Is Gulf Coast Tourism Coming Back From BP Oil Spill Effects?
Two years after the BP Deepwater Horizon disaster, a few communities along the US southern coast are anticipating a banner year for Gulf Coast tourism, if upward trends from last year continue. In fact, the most serious problem facing at least one Gulf Coast tourism community is a shortage of hotel and restaurant workers. Just over the state line in Baldwin County, Alabama, one official was quoted in a local paper, saying that:
"Not only did we surpass our pre-spill condition, we surpassed our previous record year. It actually jumped up to about $277 million in gross revenue...that speaks well to the economic resilience of our cities and everybody working together.”
There may indeed be some reason for optimism. According to the news article, tourist revenues for 2011 were up over 8% from the previous record year of 2007.
Of course, that's Alabama, which gets a relatively small share of Gulf Coast tourism income. In fact, according to figures from the U.S. Travel Association, it is Florida that depends the most on tourism – more than Texas, Louisiana, Mississippi and Alabama combined. In fact, just under 70% of all tourist dollars spent in the Gulf Coast region go to Florida businesses.
Looking at Web-based sources, it seems Floridians are also cautiously optimistic. The business community in Tampa is expecting “some improvement coming” in 2012 after Gulf Coast tourism plummeted in the wake of the BP oil spill. They're not yet quite ready to pop the champagne corks, however.
It is true that, according to real-time Webcam images, Florida's beaches are as beautiful as they ever were. And of course, BP itself is going all-out to let the world know how “committed” they are to BP oil spill cleanup efforts. At BPGulfUpdate.com, there are numerous articles regarding local seafood, assuring us all that it is “safe, delicious and abundant.”
For the sake of millions of people in the region who depend on tourist revenue for their livelihoods, we hope that all of this portends better times – as the visual evidence would suggest. Still, there are a few nagging issues that suggest the Gulf Coast's remarkable “recovery” may be more cosmetic than substantial.
Let's start with the amount of raw petroleum that was released into the Gulf – which was the equivalent of approximately 4.9 million barrels. The year before the disaster, BP claimed, in the event of a spill, that it would be able to skim and store just under 492,000 barrels a day.
When it actually happened however, the company was able to recover less than 20,000 barrels a day about 4% of what company spokespeople had claimed a year earlier. At that rate – assuming that the oil could actually be recovered – BP oil spill clean up should have taken a little over eight months.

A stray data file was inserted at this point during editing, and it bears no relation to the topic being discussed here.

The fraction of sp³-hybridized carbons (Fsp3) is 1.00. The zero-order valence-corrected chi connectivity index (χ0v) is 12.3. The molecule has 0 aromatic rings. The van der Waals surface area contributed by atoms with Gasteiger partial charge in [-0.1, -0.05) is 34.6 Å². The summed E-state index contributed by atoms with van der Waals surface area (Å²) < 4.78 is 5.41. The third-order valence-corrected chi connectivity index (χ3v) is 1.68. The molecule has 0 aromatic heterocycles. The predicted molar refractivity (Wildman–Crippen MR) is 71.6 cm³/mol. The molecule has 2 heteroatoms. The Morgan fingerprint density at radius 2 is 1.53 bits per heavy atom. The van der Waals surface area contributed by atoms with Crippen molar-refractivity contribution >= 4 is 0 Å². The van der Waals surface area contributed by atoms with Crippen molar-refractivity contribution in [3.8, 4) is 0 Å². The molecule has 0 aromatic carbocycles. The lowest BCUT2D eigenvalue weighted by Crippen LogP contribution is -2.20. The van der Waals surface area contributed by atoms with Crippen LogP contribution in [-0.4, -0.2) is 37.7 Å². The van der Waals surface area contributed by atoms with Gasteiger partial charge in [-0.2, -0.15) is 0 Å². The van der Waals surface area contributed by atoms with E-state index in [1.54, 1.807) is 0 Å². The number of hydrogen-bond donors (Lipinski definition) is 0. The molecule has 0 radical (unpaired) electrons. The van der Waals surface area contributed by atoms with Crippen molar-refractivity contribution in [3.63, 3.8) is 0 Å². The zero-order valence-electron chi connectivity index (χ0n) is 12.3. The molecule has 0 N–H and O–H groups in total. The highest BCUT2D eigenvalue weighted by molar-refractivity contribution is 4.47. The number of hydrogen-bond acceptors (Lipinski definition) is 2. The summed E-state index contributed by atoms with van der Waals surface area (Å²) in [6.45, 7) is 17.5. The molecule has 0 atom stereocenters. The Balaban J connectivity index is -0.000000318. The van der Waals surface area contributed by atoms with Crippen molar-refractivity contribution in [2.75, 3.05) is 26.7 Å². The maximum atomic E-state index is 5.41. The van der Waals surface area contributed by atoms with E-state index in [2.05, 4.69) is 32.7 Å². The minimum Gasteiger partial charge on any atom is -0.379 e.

Finding information on how much oil still remains on the the bottom of the Gulf and underneath beaches today – two years later – is devilishly difficult. However, according to Scientific American, as of April 2011, there were still over a million barrels of oil unaccounted for.
In the meantime, the National Wildlife Federation (NWF) reports that “...much BP oil remains, it's easy to find.” One reporter for the organization posted recent photos showing marshlands along the coast literally soaked in degraded petroleum. At the same time, there has been a significant increase in the number of sick, dying and dead dolphins (the mammal), while the sea turtle population has “been dealt a severe blow.” Both of these creatures serve as barometers of the general health of the ecosystem.
Another reporter for the NWF points out that there is still much about this disaster that is not known, particularly when it comes to the long-term oil spill effects, quoting NWF Senior Scientist Dr. Doug Inkley: “Previous catastrophes like the Exxon Valdez have shown that impacts of oil disasters last many years or even decades.”
In the same article, the author points out that “...wildlife in the Gulf of Mexico will need the combined efforts of scientists, policymakers and regulators to recover.”
Well, when it comes to the latter two, good luck. As of 26 October 2010 (when Democrats were still nominally in control), 84 bills had been introduced in the House of Representatives to address the dangers of offshore drilling and improve emergency responses. A total of two of those bills passed the house – then died in the Senate.
Biello, David. “One Year After BP Oil Spill, At Least 1.1 Million Barrels Still Missing.” Scientific American, 25 April 2011.
Busby, Guy. “Baldwin County Tourism Outlook Looks Good in 2012 But Workers Are Needed.” Baldwin County Press-Register, 20 March 2012.
Grant, Miles. “NWF Tour Finds BP Oil Still Soaking Louisiana Marshes, Menacing Wildlife.” National Wildlife Federation, 22 March 2012.
McDougal, Jaclyn. “New NWF Report: A Degraded Gulf of Mexico.” National Wildlife Federation, 10 April 2012.
N/A. “Gulf Coast Oil Spill: Webcams of Florida's Gulf Coast.” Available at http://www.naplesnews.com/news/gulf-coast-oil-spill/ . Viewed on 16 April 2012.
N/A. “Gulf Seafood Updates.” http://www.piersystem.com/go/doctype/4699/111051/ . Retrieved 16 April 2012.
N/A. “Oil Spill Index Fact Sheet.” Pew Environment Group. PDF file available at http://www.pewenvironment.org/uploadedFiles/PEG/Publications/Fact_Sheet/Oil%20Spill%20Index%20-%201.pdf. Viewed on 16 April 2012.
N/A. “Potential Impact of the Gulf Oil Spill on Tourism.” Oxford Economics. 2010. PDF